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This post is exactly what I am going through. Six months into my first PA job, hating it, but feel guilty about all the training so I say nothing. I know exactly what I hate about it too. I guess it is best to stick around for 1 year. 

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Ironlung-

 

You're out of line and your posts reek of smug millennial entitlement. This is the OPs first job. No one is implying you need to be miserable first before you can have satisfying work, but it can take some time to find a good fit. 

 

The other thing I notice is that new grad PAs have a skewed perception of their market value right out of school. We all know school sucks and we all have debt. But YOU signed up for it, and if you are a new grad and you have ZERO bargaining power. There is a million more of you. You might have to "suck it up" for a bit to actually have enough career capital to get such a job.

 

All that said, pacman2, if you are totally miserable it cant hurt to look elsewhere. I still recommend a year if you can tolerate it. Just don't make it a pattern. Most people hiring you will be a generation or two older, and will flag you for a malcontent if you have a spotty CV.

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Stop and think about patient care and quality of work.

IF you seriously HATE this job and resent being there - is your quality of work suffering?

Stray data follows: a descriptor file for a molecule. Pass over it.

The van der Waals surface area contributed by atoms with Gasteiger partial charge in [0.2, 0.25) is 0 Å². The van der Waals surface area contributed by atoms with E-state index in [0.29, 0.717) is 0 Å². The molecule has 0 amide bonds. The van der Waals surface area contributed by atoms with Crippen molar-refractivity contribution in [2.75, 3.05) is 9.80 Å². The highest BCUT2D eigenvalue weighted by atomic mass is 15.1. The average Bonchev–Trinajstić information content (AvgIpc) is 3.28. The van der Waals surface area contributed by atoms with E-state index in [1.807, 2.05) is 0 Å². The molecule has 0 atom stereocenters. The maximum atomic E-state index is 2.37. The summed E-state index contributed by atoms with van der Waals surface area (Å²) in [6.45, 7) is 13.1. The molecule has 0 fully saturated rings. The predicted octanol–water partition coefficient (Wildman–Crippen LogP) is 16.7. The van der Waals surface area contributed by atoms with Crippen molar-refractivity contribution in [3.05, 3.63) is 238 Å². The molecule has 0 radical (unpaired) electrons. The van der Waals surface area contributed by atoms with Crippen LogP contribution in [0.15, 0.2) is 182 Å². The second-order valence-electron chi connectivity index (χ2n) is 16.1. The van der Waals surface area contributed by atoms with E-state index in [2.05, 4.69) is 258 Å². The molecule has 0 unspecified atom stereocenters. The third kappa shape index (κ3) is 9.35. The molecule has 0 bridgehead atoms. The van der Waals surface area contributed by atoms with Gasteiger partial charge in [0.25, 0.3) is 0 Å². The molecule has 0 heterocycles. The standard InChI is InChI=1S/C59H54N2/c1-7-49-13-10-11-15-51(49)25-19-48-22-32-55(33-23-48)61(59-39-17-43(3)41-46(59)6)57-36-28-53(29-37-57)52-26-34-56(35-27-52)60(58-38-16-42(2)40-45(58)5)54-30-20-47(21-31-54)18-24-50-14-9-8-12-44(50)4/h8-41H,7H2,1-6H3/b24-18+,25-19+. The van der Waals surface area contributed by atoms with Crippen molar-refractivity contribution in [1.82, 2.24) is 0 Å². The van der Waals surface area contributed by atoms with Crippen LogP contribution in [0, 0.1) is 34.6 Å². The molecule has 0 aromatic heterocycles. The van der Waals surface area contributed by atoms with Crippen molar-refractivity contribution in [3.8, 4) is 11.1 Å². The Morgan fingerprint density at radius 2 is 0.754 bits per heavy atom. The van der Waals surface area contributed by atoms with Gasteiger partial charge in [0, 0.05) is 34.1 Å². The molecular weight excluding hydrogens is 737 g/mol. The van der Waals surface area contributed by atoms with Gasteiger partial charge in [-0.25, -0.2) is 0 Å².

Not that you would intentionally harm anyone - but are you ALL THERE for the patients.

If the answer is no - LEAVE quickly.

Do not harm a patient and do not bruise your integrity and professional skills.

Nothing worse than a half-ass job or mental absence of a provider when patients count on YOU.

 

At 25 years in - I don't care about resumes anymore or how long someone stayed at a job - corporate medicine sucks and drives people to greener pastures. Docs have attitudes and shit happens.

I made a horrible mistake and signed on with a quite mentally messed up doc whose husband was the office manager and things were hokey, immoral and damn near illegal. It took me a while to find a suitable job so I ended up at one year. The State Attorney General called me at home to ask about my knowledge of fraud and I kept everything above board and well documented. I would have left at a moment's notice to get out of there.

 

Do right by your patients and respect your own integrity.

What your resume looks like won't matter if you hate your job and do a crappy job.

 

My very old 2 Cents...........................

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I left my first job after 3.5 months (gave them 1 month notice 2.5 months in). I had another offer before giving notice. I talked to several people (PAs and MDs) I respect and they all agreed that if I knew I was not going to stay long-term then it was actually better to leave sooner rather than later. Technically my first 90 days were a "trial period" since my retirement benefits did not star until after then. The practice paid my DEA, AAPA, and credentialing fees at the hospital they admitted to. I was completely stressed about how it would look, if they would be mad, etc. I'm not posting all my real reasons for leaving publicly (they were legit and it is doubtful anyone here would criticize my choice if they knew all the issues). However, I gave the office a reason for leaving that allowed me to keep a good relationship and all bridges intact. They even bought a cake and signed a card wishing me the best at my new job. My former SP and I have stayed in contact. I am now employed in my dream position. Sometimes life has some funny twists and turns and if you stay humble, work hard, have a good attitude, and remain professional: I do believe you can ignore the "make sure you stay one year" advice. I'm sure glad I did.